Despite strong recommendations from the medical community to use decision aids to foster shared decision-making between clinicians and patients regarding cancer screening, a recent review uncovered a lack of evidence as to whether these tools work.

“There is evidence that decision aids are fairly effective in improving patient knowledge, but we found that they may not be used as well and effectively as they could be,” recounted Masahito Jimbo, MD, PhD, associate professor of family medicine and urology at the University of Michigan Medical School in Ann Arbor, Michigan, in a statement issued by the University of Michigan Health System.

As Jimbo and coauthors explained in CA: A Cancer Journal for Clinicians (2013;63:193-214), recent guidelines have yielded more screening options as well as conflicting recommendations. Patients must decide, with their clinician’s help, whether, when, and how to be screened.

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The researchers reviewed 79 studies that evaluated the effectiveness of 73 various decision aids, all designed to improve communication between patient and clinician regarding shared decision-making for cancer screening. The decision aids focused on screening for breast, cervical, colorectal, and prostate cancers. Some are self-administered by the patient; others are practitioner-administered.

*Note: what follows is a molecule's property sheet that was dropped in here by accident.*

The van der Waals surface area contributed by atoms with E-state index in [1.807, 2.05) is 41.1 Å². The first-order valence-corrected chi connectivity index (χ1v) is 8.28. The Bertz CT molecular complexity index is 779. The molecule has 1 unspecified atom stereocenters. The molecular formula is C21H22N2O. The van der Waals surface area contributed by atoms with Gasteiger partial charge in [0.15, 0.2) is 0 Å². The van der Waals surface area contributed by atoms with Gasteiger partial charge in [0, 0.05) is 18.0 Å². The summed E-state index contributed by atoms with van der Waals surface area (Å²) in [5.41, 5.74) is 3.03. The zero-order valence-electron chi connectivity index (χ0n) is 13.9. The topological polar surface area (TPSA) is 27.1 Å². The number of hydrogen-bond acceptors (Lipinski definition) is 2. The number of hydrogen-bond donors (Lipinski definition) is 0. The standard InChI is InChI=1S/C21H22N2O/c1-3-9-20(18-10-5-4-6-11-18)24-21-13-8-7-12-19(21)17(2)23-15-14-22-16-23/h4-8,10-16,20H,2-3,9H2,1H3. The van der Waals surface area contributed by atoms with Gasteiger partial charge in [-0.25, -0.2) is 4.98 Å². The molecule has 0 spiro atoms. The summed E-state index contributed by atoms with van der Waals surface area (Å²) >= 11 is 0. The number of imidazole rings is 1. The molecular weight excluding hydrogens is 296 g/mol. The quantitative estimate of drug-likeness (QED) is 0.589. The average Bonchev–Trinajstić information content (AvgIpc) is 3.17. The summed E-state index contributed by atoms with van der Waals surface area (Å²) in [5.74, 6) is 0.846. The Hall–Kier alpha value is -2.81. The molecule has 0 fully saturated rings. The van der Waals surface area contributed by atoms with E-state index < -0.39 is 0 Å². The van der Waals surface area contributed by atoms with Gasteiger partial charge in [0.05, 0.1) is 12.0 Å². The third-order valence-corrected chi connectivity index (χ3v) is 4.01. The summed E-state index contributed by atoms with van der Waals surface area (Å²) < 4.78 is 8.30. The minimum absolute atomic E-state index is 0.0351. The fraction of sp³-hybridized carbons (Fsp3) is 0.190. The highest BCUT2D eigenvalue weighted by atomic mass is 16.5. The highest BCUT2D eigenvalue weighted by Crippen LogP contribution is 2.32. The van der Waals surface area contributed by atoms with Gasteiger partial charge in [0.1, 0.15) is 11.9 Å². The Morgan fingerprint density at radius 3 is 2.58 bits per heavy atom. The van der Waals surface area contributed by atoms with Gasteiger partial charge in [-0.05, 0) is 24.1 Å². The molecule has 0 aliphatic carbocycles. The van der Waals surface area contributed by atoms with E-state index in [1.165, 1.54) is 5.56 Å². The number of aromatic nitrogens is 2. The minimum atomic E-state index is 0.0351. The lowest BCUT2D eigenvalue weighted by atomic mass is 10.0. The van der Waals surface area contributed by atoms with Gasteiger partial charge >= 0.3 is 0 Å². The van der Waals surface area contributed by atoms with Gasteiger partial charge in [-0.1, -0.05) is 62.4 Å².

In the studies reviewed, only half of the decision aids (36) had been evaluated for subsequent screening behavior, and just one-fourth (18) had been assessed for their effect on shared decision-making. Fewer than half (27) of the decision aids employed exercises to clarify the patient’s values regarding a given screening test. The review by Jimbo’s group uncovered little information on the feasibility and outcomes of integrating decision aids into practice.

Although Jimbo and associates set forth several suggestions for future research regarding how to measure and improve the effectiveness of decision aids, they acknowledge that such instruments are here to stay, and that practical applications are already occurring. With many decision aids now available free of charge, the research team encourages clinicians to explore them, select those that fit best with their current understanding of the topic in question, and apply them to their practice workflow in a creative way.